Anti-Muslim advertising began appearing on SEPTA buses Wednesday in accordance with a federal court ruling that the transit agency could not selectively deny the ads because of their message.
SEPTA has changed its policy and now refuses any political or public-issue advertising, so as not to single out any message, but it must run the ads on 84 buses until the end of the month to comply with the court ruling.
As of Wednesday evening, the agency had not received any reports of vandalism or complaints about the ads, said spokeswoman Jerri Williams.
Also Wednesday, a counter-message of acceptance was launched on a billboard overlooking the Schuylkill Expressway near Dickinson Street in South Philadelphia.
The bus ads, each measuring 30 by 80 inches, proclaim "Islamic Jew Hatred: It's in the Quran" and feature a photograph of a 1941 meeting between Adolf Hitler and Haj Amin al-Husseini, a Palestinian Arab nationalist who made radio broadcasts supporting the Nazis.
The ads were produced by the American Freedom Defense Initiative, a nonprofit organization that oversees a program called "Stop Islamization of America."
The group, cofounded by conservative activist Pamela Geller, has run similar types of anti-Islamic ads on public transportation in other major cities.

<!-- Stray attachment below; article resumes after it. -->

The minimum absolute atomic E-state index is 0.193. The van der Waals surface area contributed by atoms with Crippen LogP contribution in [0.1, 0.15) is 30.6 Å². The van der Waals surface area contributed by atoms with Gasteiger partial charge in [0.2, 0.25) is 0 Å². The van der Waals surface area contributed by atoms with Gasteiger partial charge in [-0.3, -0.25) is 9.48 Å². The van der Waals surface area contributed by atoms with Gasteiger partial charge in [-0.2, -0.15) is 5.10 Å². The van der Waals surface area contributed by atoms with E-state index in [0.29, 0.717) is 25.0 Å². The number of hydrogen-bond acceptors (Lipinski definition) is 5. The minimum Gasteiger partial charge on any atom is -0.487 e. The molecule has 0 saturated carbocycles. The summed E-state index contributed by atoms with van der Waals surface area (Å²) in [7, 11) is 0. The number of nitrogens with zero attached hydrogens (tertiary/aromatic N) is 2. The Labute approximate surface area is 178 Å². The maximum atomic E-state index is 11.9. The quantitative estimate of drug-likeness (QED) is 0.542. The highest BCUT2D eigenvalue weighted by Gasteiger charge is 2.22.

Williams said that the ads had been installed on about two-thirds of the 84 buses and that the rest should be in place by early Thursday. SEPTA operates a total of 1,400 buses.
The counter billboard, sponsored by the Interfaith Center of Greater Philadelphia, shows the faces of five people of different racial and cultural backgrounds and advertises daretounderstand.org.
The faces were photographed by Jacques-Jean Tiziou, an artist known for his "How Philly Moves" mural commissioned by the Mural Arts Program.
The "Dare to Understand" campaign had been conceived several years ago, but organizers deemed the inflammatory bus ads a "teachable moment" that will resonate beyond their monthlong run.
"We wanted to do something that had staying power," said Abby Stamelman Hocky, executive director of the Interfaith Center.
The website is being used to raise money for the campaign, and more than $28,000 toward a $50,000 goal had been raised as of late Wednesday.
The digital billboard is booked until April 12, but the Interfaith Center is exploring other ways to deliver its message, including benches and taxicabs.